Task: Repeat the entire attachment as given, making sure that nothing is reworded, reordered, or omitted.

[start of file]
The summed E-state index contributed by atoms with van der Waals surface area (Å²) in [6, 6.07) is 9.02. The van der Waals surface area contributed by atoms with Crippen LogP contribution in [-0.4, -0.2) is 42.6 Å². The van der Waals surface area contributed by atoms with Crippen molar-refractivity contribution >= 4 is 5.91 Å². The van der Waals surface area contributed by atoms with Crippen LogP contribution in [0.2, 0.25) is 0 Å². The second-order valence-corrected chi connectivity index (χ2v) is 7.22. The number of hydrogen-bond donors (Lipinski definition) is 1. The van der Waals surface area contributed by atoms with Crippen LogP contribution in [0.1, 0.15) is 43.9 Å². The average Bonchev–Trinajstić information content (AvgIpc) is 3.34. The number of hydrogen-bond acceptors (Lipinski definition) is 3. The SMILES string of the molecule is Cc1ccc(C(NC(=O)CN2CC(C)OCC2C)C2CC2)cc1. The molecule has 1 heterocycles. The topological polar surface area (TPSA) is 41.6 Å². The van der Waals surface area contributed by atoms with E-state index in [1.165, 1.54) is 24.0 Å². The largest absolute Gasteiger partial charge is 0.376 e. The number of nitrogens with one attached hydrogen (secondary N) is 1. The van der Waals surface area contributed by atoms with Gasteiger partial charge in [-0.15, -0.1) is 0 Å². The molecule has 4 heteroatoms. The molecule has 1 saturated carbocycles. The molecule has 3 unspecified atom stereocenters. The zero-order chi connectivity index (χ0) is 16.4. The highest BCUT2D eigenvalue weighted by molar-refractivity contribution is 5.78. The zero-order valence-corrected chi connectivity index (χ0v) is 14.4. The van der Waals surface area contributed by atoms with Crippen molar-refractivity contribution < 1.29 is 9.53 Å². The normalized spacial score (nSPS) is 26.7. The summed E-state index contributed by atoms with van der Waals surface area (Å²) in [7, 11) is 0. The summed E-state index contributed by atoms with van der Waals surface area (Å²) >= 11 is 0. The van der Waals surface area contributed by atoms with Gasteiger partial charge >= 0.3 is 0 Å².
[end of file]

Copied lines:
The summed E-state index contributed by atoms with van der Waals surface area (Å²) in [6, 6.07) is 9.02. The van der Waals surface area contributed by atoms with Crippen LogP contribution in [-0.4, -0.2) is 42.6 Å². The van der Waals surface area contributed by atoms with Crippen molar-refractivity contribution >= 4 is 5.91 Å². The van der Waals surface area contributed by atoms with Crippen LogP contribution in [0.2, 0.25) is 0 Å². The second-order valence-corrected chi connectivity index (χ2v) is 7.22. The number of hydrogen-bond donors (Lipinski definition) is 1. The van der Waals surface area contributed by atoms with Crippen LogP contribution in [0.1, 0.15) is 43.9 Å². The average Bonchev–Trinajstić information content (AvgIpc) is 3.34. The number of hydrogen-bond acceptors (Lipinski definition) is 3. The SMILES string of the molecule is Cc1ccc(C(NC(=O)CN2CC(C)OCC2C)C2CC2)cc1. The molecule has 1 heterocycles. The topological polar surface area (TPSA) is 41.6 Å². The van der Waals surface area contributed by atoms with E-state index in [1.165, 1.54) is 24.0 Å². The largest absolute Gasteiger partial charge is 0.376 e. The number of nitrogens with one attached hydrogen (secondary N) is 1. The van der Waals surface area contributed by atoms with Gasteiger partial charge in [-0.15, -0.1) is 0 Å². The molecule has 4 heteroatoms. The molecule has 1 saturated carbocycles. The molecule has 3 unspecified atom stereocenters. The zero-order chi connectivity index (χ0) is 16.4. The highest BCUT2D eigenvalue weighted by molar-refractivity contribution is 5.78. The zero-order valence-corrected chi connectivity index (χ0v) is 14.4. The van der Waals surface area contributed by atoms with Crippen molar-refractivity contribution < 1.29 is 9.53 Å². The normalized spacial score (nSPS) is 26.7. The summed E-state index contributed by atoms with van der Waals surface area (Å²) in [7, 11) is 0. The summed E-state index contributed by atoms with van der Waals surface area (Å²) >= 11 is 0. The van der Waals surface area contributed by atoms with Gasteiger partial charge >= 0.3 is 0 Å².